When the all-day lovefest for Sue Bird was over, and the scores of posters expressing pure adulation had been taken down as the record crowd dispersed, the woman of the hour reflected on what it all meant.
Specifically, she was asked what the rookie version of herself would have thought of Sunday’s raucous celebration at Climate Pledge Arena as Bird played her final home regular-season game for the Seattle Storm at the age of nearly 42. It has been 21 years of first earning respect from the fan base (and the league at large), and then admiration, and finally devotion and deep affection.
“I think 21-year-old me would be surprised I’m still going,’’ she said with a laugh. “Not because she didn’t think I had it in me. She wouldn’t have even thought those things. So I think she’d be really proud. And, you know, she’s still inside here.”
Along with everything else, all the tributes and rapturous ovations, it was a day of connections — between Bird and her youthful self, between Bird and the adoring fans, Bird and her family and friends, who all poured into Climate Pledge to tell Sue goodbye (at least until the Storm return for a playoff game, which Bird vowed would happen).
But mostly, it was a day that connected the WNBA’s past with what appears to be a bountiful future, as reflected in the woman who has become synonymous with Seattle and the league itself. And as the last player standing from the WNBA’s early days, Bird watched with almost maternal pride as she prepares to pass the baton to the likes of Breanna Stewart, A’ja Wilson and Kelsey Plum.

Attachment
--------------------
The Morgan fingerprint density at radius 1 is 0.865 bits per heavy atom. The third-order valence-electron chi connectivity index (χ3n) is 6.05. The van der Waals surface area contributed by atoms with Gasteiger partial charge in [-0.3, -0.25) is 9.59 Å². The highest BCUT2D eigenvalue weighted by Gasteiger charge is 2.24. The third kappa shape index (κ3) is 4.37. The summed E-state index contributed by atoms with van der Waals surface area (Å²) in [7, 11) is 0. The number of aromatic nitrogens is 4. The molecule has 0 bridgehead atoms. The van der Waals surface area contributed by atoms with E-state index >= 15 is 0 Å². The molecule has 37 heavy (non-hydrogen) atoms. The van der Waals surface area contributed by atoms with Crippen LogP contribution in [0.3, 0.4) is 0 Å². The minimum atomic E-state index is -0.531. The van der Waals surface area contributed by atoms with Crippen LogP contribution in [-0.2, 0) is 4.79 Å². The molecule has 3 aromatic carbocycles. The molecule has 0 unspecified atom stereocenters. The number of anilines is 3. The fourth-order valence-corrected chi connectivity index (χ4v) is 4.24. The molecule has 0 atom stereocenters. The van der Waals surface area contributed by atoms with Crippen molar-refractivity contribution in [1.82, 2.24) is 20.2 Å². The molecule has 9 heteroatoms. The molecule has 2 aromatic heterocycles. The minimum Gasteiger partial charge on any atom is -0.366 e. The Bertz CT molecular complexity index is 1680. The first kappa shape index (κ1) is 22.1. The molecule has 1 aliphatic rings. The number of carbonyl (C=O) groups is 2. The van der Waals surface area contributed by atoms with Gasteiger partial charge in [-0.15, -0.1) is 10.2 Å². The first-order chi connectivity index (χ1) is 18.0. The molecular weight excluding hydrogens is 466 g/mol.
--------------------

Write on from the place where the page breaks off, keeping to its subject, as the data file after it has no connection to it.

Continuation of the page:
It was almost an afterthought that the Las Vegas Aces of Wilson and Plum defeated the Storm, 89-81. But it was hard to ignore the sellout crowd of 18,100 at Climate Pledge Arena — largest ever to see the Storm play — and the energy that crackled through the arena starting hours before tip-off, right through Bird’s brief but heartfelt postgame address (she promised a much more thorough one at a later date).
“I’ve played here 21 years, so I know my name has become synonymous with this franchise,’’ she said. “And it’s become a little bit of a household name in the city, in this community …. But what I represent is all the players who have played here, all the championships we’ve won, all the coaches who have come through, everyone who’s come through the front office, everyone who’s been on staff here, you name it.
“I’m just that one name. So I think today was, yes, in honor in honor of me, and people showed up and showed out for sure. It really was amazing, but I think it’s really, truly a celebration of Storm basketball … because I am kind of Storm basketball.”
Mind you, that’s a statement made with no ego or self-promotion. If anything, it’s Bird trying to deflect the attention that’s been flooding down on her ever since she announced her pending retirement in June. But there is also a sense of keen pride in watching the steady advancement of the WNBA, and seeing next-generation players in their mid-20s like Stewart and Wilson — the two leading lights of Team USA — continuing their fierce MVP battle with brilliant efforts (35 points and 10 rebounds for Stewart, 29 points for Wilson).
“The WNBA has turned a corner recently in the last couple of years in terms of popularity, in terms of notoriety, people talking about us, covering the story lines, marketing opportunities,” Bird said. “And that wasn’t always the case.